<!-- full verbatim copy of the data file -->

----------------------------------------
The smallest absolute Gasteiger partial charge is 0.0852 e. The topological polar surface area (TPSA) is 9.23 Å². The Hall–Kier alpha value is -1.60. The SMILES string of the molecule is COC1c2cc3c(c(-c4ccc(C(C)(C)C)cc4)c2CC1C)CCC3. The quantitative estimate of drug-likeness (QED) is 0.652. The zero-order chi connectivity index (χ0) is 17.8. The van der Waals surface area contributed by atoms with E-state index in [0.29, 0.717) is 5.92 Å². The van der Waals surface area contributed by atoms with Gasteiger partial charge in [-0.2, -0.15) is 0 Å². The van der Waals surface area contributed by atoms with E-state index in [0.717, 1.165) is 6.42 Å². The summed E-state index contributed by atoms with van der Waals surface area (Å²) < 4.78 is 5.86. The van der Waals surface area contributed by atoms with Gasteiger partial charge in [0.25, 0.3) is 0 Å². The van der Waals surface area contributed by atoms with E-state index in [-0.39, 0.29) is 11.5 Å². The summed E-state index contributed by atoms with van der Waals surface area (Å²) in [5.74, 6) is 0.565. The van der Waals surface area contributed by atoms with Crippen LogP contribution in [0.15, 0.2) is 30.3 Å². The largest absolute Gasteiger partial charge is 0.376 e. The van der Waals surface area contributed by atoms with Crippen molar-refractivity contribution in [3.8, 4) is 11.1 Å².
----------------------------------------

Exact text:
The smallest absolute Gasteiger partial charge is 0.0852 e. The topological polar surface area (TPSA) is 9.23 Å². The Hall–Kier alpha value is -1.60. The SMILES string of the molecule is COC1c2cc3c(c(-c4ccc(C(C)(C)C)cc4)c2CC1C)CCC3. The quantitative estimate of drug-likeness (QED) is 0.652. The zero-order chi connectivity index (χ0) is 17.8. The van der Waals surface area contributed by atoms with E-state index in [0.29, 0.717) is 5.92 Å². The van der Waals surface area contributed by atoms with Gasteiger partial charge in [-0.2, -0.15) is 0 Å². The van der Waals surface area contributed by atoms with E-state index in [0.717, 1.165) is 6.42 Å². The summed E-state index contributed by atoms with van der Waals surface area (Å²) < 4.78 is 5.86. The van der Waals surface area contributed by atoms with Gasteiger partial charge in [0.25, 0.3) is 0 Å². The van der Waals surface area contributed by atoms with E-state index in [-0.39, 0.29) is 11.5 Å². The summed E-state index contributed by atoms with van der Waals surface area (Å²) in [5.74, 6) is 0.565. The van der Waals surface area contributed by atoms with Crippen LogP contribution in [0.15, 0.2) is 30.3 Å². The largest absolute Gasteiger partial charge is 0.376 e. The van der Waals surface area contributed by atoms with Crippen molar-refractivity contribution in [3.8, 4) is 11.1 Å².